Planning a good vacation takes time. In this blog we share our own experience with places we did go to, like and suggest. All itineraries are self-guided. The blog expresses our own opinion you may not agree with. You are welcome to comment, but we reserve the right not to publish your comments if we don't like them. If you see prices, such as admission fees, mentioned in a post, keep in mind that they could have changed since the post was published, and simply double check at the origin.
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Manuel Antonio National Park
Several years ago I would suggest to go to the park early in the morning when all wildlife just wakes up and starts looking for breakfast. In 2007, with, or even without a guide, you could easily spot a sloth, at least three species of monkeys, plenty of birds. The guided tour was about $20 and it definitely was worth it.
Recently the park had a major renovation - now there are nice Broadway looking trails with railings, signs and directions. And guess what? Everything comes with a price: when we've been there in March 2018, we did not see even a white faced capuchin which before always were there in big funny companies. Maybe it was bad luck this time but it's not a news that civilization pushes out the wild life, and now all those capuchins seem to be scared out of the park and you can find a lot of them on the nearby beaches like Playa Espadilla or Playa Playitas. So if you want to see monkeys no need to pay $51 per person for an aggressively promoted guided tour, nowadays the guides with telescopes and tripods can probably just show you a couple of frogs or a spider.
If monkeys eventually return to the park, you'll see them, no doubt about that. You still can see them everywhere else.
Well, now there are a lot of raccoons in the park (in 2007 they were shy and rare), especially by the beach, but to find those you don't need a guide: they will find you. Never leave your backpacks unattended, - Manual Antonio raccoons are incredibly smart, they have all necessary skills to deal with annoying tourists. They unzip backpacks, steal all food, money and passports. After sunset they exchange stolen passports and money in the closest restaurant for more food.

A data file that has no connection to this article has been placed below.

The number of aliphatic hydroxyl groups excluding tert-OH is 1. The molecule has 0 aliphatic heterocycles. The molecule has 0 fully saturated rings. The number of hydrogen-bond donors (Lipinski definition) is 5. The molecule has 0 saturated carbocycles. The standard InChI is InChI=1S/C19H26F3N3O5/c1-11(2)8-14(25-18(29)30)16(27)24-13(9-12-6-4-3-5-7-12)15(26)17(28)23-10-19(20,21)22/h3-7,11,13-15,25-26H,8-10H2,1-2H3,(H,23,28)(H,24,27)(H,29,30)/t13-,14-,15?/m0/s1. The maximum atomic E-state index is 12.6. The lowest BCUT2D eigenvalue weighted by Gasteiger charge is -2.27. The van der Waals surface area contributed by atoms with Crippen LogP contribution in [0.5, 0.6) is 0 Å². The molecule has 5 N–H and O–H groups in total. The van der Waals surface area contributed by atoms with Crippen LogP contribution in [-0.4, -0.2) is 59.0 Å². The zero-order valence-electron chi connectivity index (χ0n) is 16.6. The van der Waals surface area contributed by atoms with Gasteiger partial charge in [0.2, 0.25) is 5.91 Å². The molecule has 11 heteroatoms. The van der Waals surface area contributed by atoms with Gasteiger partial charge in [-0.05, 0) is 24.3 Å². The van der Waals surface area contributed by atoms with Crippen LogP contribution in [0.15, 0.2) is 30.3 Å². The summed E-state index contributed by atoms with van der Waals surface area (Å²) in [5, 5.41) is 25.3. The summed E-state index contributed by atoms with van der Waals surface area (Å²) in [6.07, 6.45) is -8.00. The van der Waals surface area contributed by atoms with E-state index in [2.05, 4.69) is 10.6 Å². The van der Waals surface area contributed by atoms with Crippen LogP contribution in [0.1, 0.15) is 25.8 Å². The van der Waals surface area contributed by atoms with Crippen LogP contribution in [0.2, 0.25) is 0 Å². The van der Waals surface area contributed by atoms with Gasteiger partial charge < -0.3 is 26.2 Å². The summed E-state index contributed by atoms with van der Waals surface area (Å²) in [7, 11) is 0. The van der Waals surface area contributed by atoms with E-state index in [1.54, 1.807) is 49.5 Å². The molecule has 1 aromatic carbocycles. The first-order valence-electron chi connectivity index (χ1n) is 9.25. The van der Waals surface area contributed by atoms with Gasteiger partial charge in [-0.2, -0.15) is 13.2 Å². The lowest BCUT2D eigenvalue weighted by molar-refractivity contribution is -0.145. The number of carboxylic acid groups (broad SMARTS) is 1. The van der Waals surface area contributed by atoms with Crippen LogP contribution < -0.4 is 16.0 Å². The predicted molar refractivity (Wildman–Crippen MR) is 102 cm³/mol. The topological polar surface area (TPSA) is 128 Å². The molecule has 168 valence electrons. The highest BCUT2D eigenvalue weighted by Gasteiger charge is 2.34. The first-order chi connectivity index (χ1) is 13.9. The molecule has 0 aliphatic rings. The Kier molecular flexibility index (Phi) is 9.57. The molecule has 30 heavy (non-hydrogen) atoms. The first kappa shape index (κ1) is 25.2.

Iguanas are also there. They are very shy but curios. You definitely will spot at least one or two if you spend a few hours on the beach. One of them scared the heck out of my wife when fell from the tree in 2 feet from her.
By the way, two Manuel Antonio beaches are different from others in Costa Rica: by some reason the sand here is not that black volcanic looking as everywhere else, and the waves, if any, are gentle and smooth. There are no rocks under water and no rip currents, so compared to other places Manuel Antonio beaches are safe.
There maybe off course an occasional crocodile waiting under water for a free lunch, but relaxing swimming on a Manuel Antonio beach is still one of the Costa Rican must-dos, and we suggest you do it too. But not necessary to go there early nowadays because chances to see morning wildlife are negligible; you can simply go there after lunch and try to relax. Have some fruits, snacks and soft drinks with you because you cannot buy anything inside the park, but watch your backpacks on the beach all the time (raccoons!). There are also a couple of good hiking trails with nice ocean views from the top, definitely recommended.
To get an impression you can look at my pictures taken on several visits in 2007-2019:
You cannot miss it, - it's about 1 hour drive from the airport. You drive on Costanera Sur watching for "Tarcoles" sign, and once you see the bridge with people walking on both sides and looking down at the river, that is it. Park the car before the bridge, or right after it. Before the bridge there are restaurants and souvenir shops, and you can park for free, but don't waste too much daylight - it's still a long drive.
If you are interested, this is a good blog about Doka Estate Coffee Tour, describing all the steps and stations: https://mytanfeet.com/activities/doka-estate-coffee-tour-costa-rica/. I don't remember much about steps, but from myself may add: wear long pants because there are a lot of fleas on the plantation, those of us who wore shorts were bitten all below the knees. Not a big deal, just itchy.
We took this tour on our way from the South (Quepos and Marino Ballena) to the Arenal area. If you plan to do the same, start as early as possible (6AM or so) because the scenic drive is long and you need extra couple of hours for the coffee tour.
About 10 km from Brandenberg there is the Kaiserklamm, or Emperor’s Gorge, a natural phenomenon that was named after the emperor Franz Joseph I of Austria.
As politely suggested by Mr. Garmin, we drove directly to the parking (3 euro for 6 hours)
and then followed the signs.
The signs lead to the bridge which looks nice and for the moment we thought that this is it. We took some pictures from the bridge, walked through it, continued on the trail on another side which I think leads to some famous restaurant in a few miles away (not sure but you can check on Google map), enjoyed the river and met an slow elderly couple on the trail, who appeared to went almost all way till the end of the trail, did not find anything looking like a Kaiser or any other klamm, and asked us where the heck the famous gorge is. We did not want to look like complete idiots and told them that in our opinion the bridge is probably what they are looking for, and it's a nice view at the gorge from it. Apparently…